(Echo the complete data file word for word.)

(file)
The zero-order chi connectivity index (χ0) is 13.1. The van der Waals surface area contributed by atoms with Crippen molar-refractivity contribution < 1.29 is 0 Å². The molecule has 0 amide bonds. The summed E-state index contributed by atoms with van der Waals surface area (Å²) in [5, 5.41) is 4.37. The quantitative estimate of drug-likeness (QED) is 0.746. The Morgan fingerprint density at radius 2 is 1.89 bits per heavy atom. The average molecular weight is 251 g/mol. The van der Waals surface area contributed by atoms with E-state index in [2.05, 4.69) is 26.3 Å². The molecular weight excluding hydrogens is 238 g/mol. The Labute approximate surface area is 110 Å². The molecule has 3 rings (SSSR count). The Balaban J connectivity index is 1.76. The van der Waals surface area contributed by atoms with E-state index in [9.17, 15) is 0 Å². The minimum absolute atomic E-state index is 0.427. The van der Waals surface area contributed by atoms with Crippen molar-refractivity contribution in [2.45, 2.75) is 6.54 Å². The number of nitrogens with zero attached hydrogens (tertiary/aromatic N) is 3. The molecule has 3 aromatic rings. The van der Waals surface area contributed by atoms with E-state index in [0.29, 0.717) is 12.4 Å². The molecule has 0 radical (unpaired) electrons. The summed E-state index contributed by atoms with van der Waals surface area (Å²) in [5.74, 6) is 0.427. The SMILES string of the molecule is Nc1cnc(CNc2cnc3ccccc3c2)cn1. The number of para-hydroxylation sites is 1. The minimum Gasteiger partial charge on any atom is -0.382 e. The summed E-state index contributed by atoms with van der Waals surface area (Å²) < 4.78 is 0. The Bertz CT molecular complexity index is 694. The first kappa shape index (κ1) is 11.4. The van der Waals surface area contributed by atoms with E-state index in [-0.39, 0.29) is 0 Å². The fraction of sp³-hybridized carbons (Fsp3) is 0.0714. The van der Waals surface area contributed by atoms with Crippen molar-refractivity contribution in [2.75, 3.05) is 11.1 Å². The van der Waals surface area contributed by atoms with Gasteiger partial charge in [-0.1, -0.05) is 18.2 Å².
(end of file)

The zero-order chi connectivity index (χ0) is 13.1. The van der Waals surface area contributed by atoms with Crippen molar-refractivity contribution < 1.29 is 0 Å². The molecule has 0 amide bonds. The summed E-state index contributed by atoms with van der Waals surface area (Å²) in [5, 5.41) is 4.37. The quantitative estimate of drug-likeness (QED) is 0.746. The Morgan fingerprint density at radius 2 is 1.89 bits per heavy atom. The average molecular weight is 251 g/mol. The van der Waals surface area contributed by atoms with E-state index in [2.05, 4.69) is 26.3 Å². The molecular weight excluding hydrogens is 238 g/mol. The Labute approximate surface area is 110 Å². The molecule has 3 rings (SSSR count). The Balaban J connectivity index is 1.76. The van der Waals surface area contributed by atoms with E-state index in [9.17, 15) is 0 Å². The minimum absolute atomic E-state index is 0.427. The van der Waals surface area contributed by atoms with Crippen molar-refractivity contribution in [2.45, 2.75) is 6.54 Å². The number of nitrogens with zero attached hydrogens (tertiary/aromatic N) is 3. The molecule has 3 aromatic rings. The van der Waals surface area contributed by atoms with E-state index in [0.29, 0.717) is 12.4 Å². The molecule has 0 radical (unpaired) electrons. The summed E-state index contributed by atoms with van der Waals surface area (Å²) in [5.74, 6) is 0.427. The SMILES string of the molecule is Nc1cnc(CNc2cnc3ccccc3c2)cn1. The number of para-hydroxylation sites is 1. The minimum Gasteiger partial charge on any atom is -0.382 e. The summed E-state index contributed by atoms with van der Waals surface area (Å²) < 4.78 is 0. The Bertz CT molecular complexity index is 694. The first kappa shape index (κ1) is 11.4. The van der Waals surface area contributed by atoms with E-state index in [-0.39, 0.29) is 0 Å². The fraction of sp³-hybridized carbons (Fsp3) is 0.0714. The van der Waals surface area contributed by atoms with Crippen molar-refractivity contribution in [2.75, 3.05) is 11.1 Å². The van der Waals surface area contributed by atoms with Gasteiger partial charge in [-0.1, -0.05) is 18.2 Å².